Is it true that most people only read the first four lines of email, as this Twitterer suggests?
If so, a cynic might assume, as did IT consultant Dave Hall, that the marketing department at a company that’s just suffered a massive data breach likely know that… and, hence, shoehorn in their own message at the top of the first breach notification they sent out.
The first breach notification sent out by Canva – the Sydney-based company behind the eponymous online design tool – let recipients know that on Friday 24 May 2019, it had discovered a breach while it was still in progress.
As soon as we were notified we immediately took steps to identify and remedy the cause and have reported the situation to authorities (including the FBI). We are very sorry for any concern or inconvenience this may cause.
… that is, Canva notified users that it had discovered a breach… after it told them about 1 million new free images and a new tool for printing t-shirts, that is.
Dave Hall (@skwashd) May 25, 2019
A breach notice sent out later that same day was stripped of what Hall called “marketing crap.”
Dave Hall (@skwashd) May 26, 2019
Canva didn’t mention how many records had been accessed but said that it involved users’ names and email addresses, along with passwords that had been salted and hashed with Bcrypt: a password-hashing function that’s considered to be secure.
This means that our user passwords remain unreadable by external parties.
ZDNet had more details: the hacker reportedly told the publication that he/she/they got away with data for roughly 139 million users. Since February 2019, the hacker(s), who goes by the alias GnosticPlayers, has listed for sale on the dark web a total of 932 million users’ data, stolen from 33 companies worldwide, according to ZDNet.
More stuff stolen
GnosticPlayers said that on 24 May, they’d downloaded everything up to 17 May 2019, and that Canva had detected the breach and closed down its database server.
Besides the stolen data types that Canva notified users about, the breach also involved real names and, where available, customers’ city and country information. There were 61 million hashed passwords stolen, as well.
Another breached data type was Google tokens – the tokens that enables users to sign up for the site without setting a password. ZDNet reports that out of the total 139 million affected users, 78 million of them had Gmail addresses associated with their Canva account. The dump included details for some of the site’s staff and admins, according to the 18,816-account slice the hacker shared.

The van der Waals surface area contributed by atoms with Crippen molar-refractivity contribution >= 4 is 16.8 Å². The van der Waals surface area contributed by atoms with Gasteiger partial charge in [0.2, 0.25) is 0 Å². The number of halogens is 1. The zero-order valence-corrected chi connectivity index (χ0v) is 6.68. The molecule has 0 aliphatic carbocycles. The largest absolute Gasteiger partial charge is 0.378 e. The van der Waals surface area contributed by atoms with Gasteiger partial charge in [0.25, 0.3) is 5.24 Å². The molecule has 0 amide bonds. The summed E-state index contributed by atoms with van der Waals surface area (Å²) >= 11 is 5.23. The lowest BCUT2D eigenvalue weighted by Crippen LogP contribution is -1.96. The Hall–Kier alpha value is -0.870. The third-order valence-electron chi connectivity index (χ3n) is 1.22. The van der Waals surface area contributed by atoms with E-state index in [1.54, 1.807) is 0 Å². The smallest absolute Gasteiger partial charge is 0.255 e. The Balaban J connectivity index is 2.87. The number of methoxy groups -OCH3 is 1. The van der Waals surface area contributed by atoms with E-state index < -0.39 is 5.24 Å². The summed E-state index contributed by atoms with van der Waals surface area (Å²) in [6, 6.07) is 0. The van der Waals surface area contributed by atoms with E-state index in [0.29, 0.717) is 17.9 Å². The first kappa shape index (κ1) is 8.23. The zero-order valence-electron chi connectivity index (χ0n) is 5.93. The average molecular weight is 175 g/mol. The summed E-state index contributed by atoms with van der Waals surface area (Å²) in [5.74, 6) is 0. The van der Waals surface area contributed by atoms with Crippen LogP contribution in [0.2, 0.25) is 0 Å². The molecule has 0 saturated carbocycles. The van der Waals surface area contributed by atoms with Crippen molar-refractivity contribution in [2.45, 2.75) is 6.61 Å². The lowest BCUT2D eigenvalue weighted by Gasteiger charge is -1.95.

Canva said in a statement that users’ credentials haven’t been compromised, as far as it can tell, but that for safety’s sake, users are being advised to reset their passwords:
We securely store all of our passwords using the highest standards (individually salted and hashed with bcrypt) and have no evidence that any of our users’ credentials have been compromised. As a safeguard, we are encouraging our community to change their passwords as a precaution.
Busy, bad beavers
GnosticPlayers was in the headlines in March 2019, when the hacker(s) put up 26 million records for sale, stolen from six online companies. As we reported then, the first of what would turn out to be four data caches had gone up for sale in early February, when GnosticPlayers were trying to sell a database of 617 million records pilfered from 16 companies for $20,000.
Days later, Gnosticplayers added 127 million records stolen from eight websites, before adding a third round on 17 February comprising another 93 million from another eight sites.
What to do
Users should take Canva’s advice and change their passwords as soon as possible. Unfortunately, Canva doesn’t offer 2FA or we’d tell you to turn it on.
And if you work in a marketing department, please, don’t tuck important details about a security breach underneath marketing messages that could lead users astray. It’s difficult to take companies’ professed commitments to “protecting the data and privacy of all our users” and to “open, transparent communication that puts our communities’ needs first” when the first thing a recipient sees in a breach notification is a marketing spiel.
Transparency and commitment to data protection mean prioritizing the real meat of the message, not tucking it underneath fluff. Canva deserves credit for fixing this in its second notification, but who knows how many users didn’t read about their jeopardized data because their eyeballs glazed over in reaction to what came off as marketing spam?